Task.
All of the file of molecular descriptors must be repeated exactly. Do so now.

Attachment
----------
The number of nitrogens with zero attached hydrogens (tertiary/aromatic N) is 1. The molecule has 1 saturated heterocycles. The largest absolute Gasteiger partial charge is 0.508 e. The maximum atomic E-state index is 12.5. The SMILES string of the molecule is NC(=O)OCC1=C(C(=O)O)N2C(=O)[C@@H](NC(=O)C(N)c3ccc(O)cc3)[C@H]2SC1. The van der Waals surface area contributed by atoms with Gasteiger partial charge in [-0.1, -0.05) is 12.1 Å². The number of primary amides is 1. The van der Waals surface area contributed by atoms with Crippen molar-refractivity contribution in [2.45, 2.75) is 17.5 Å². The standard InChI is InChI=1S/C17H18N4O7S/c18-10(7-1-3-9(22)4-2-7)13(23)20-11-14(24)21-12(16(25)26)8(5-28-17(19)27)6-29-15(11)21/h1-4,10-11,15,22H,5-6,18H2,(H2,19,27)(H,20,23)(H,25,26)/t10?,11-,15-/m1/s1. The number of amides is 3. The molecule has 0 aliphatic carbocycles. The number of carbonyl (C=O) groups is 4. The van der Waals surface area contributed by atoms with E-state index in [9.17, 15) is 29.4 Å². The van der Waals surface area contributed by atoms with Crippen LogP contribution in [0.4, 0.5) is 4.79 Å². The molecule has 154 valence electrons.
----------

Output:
The number of nitrogens with zero attached hydrogens (tertiary/aromatic N) is 1. The molecule has 1 saturated heterocycles. The largest absolute Gasteiger partial charge is 0.508 e. The maximum atomic E-state index is 12.5. The SMILES string of the molecule is NC(=O)OCC1=C(C(=O)O)N2C(=O)[C@@H](NC(=O)C(N)c3ccc(O)cc3)[C@H]2SC1. The van der Waals surface area contributed by atoms with Gasteiger partial charge in [-0.1, -0.05) is 12.1 Å². The number of primary amides is 1. The van der Waals surface area contributed by atoms with Crippen molar-refractivity contribution in [2.45, 2.75) is 17.5 Å². The standard InChI is InChI=1S/C17H18N4O7S/c18-10(7-1-3-9(22)4-2-7)13(23)20-11-14(24)21-12(16(25)26)8(5-28-17(19)27)6-29-15(11)21/h1-4,10-11,15,22H,5-6,18H2,(H2,19,27)(H,20,23)(H,25,26)/t10?,11-,15-/m1/s1. The number of amides is 3. The molecule has 0 aliphatic carbocycles. The number of carbonyl (C=O) groups is 4. The van der Waals surface area contributed by atoms with E-state index in [9.17, 15) is 29.4 Å². The van der Waals surface area contributed by atoms with Crippen LogP contribution in [0.4, 0.5) is 4.79 Å². The molecule has 154 valence electrons.